The Dutch Disease and Iraq's Foreign Exchange Rate
Economists who studied the reasons for the low per capita growth of GDP in developing countries that rely on revenues from abundant natural resources, (called 'resource curse'), found it was actually caused not by high exchange rates, but by wrongly conceived economic policies over a long period of time.
We will visit this point again at the end of the paper. Meanwhile, and until recently, monetary economists in Iraq explained the fall in the Dinar exchange rate against the Dollar (a change within the expected norm) as a passing event caused by falling oil prices, and trepidation in the markets in the wake of COVID-19.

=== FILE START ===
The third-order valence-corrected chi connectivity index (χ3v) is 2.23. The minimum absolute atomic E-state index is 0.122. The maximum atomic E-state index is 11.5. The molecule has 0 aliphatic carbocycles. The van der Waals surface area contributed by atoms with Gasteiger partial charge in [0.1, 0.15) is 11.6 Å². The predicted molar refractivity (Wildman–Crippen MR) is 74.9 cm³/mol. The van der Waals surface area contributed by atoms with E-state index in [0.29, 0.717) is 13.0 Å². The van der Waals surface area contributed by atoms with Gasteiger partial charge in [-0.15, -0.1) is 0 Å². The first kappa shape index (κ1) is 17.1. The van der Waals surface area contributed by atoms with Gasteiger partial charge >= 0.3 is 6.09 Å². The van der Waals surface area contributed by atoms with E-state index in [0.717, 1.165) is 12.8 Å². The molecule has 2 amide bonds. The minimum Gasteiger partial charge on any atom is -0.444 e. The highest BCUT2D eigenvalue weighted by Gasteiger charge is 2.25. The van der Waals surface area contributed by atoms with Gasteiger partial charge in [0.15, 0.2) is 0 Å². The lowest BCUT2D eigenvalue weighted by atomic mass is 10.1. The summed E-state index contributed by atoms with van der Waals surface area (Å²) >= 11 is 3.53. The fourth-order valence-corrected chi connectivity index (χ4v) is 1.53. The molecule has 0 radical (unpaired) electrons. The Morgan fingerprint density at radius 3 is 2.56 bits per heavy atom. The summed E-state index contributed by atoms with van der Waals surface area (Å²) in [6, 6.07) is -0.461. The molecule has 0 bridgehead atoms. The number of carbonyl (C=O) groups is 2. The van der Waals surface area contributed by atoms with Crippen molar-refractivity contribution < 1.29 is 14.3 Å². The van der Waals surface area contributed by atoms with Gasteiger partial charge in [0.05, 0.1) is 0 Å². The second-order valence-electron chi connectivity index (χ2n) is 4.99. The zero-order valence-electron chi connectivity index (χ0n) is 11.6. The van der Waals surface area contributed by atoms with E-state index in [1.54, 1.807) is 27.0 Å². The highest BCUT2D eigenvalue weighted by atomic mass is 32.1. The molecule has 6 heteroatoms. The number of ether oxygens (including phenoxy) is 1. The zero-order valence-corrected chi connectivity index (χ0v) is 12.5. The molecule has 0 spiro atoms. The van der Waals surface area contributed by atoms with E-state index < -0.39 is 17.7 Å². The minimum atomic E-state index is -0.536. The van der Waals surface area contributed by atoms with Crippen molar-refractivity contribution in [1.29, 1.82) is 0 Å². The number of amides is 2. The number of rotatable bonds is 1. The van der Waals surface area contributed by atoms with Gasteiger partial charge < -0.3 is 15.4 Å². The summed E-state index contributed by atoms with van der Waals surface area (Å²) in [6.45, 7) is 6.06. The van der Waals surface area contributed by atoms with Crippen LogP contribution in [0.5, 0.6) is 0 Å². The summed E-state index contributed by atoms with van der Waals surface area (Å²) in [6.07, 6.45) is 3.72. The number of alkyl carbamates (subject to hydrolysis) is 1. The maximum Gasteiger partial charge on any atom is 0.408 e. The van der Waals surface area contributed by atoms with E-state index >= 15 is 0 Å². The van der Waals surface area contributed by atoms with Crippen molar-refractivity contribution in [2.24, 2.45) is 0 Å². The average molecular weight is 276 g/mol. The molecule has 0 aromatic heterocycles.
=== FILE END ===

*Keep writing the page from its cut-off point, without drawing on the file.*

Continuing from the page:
This explanation whilst went some way toward dampening the need for currency devaluation for a while, it didn't help the Iraqi Government to raise the cash it needed to meet its obligations. Recently, the Government had to reduce the Dinar exchange rate against the Dollar considerably to increase the Dinars it receives from the Central Bank in exchange for the Dollar it receives mainly from oil exports.
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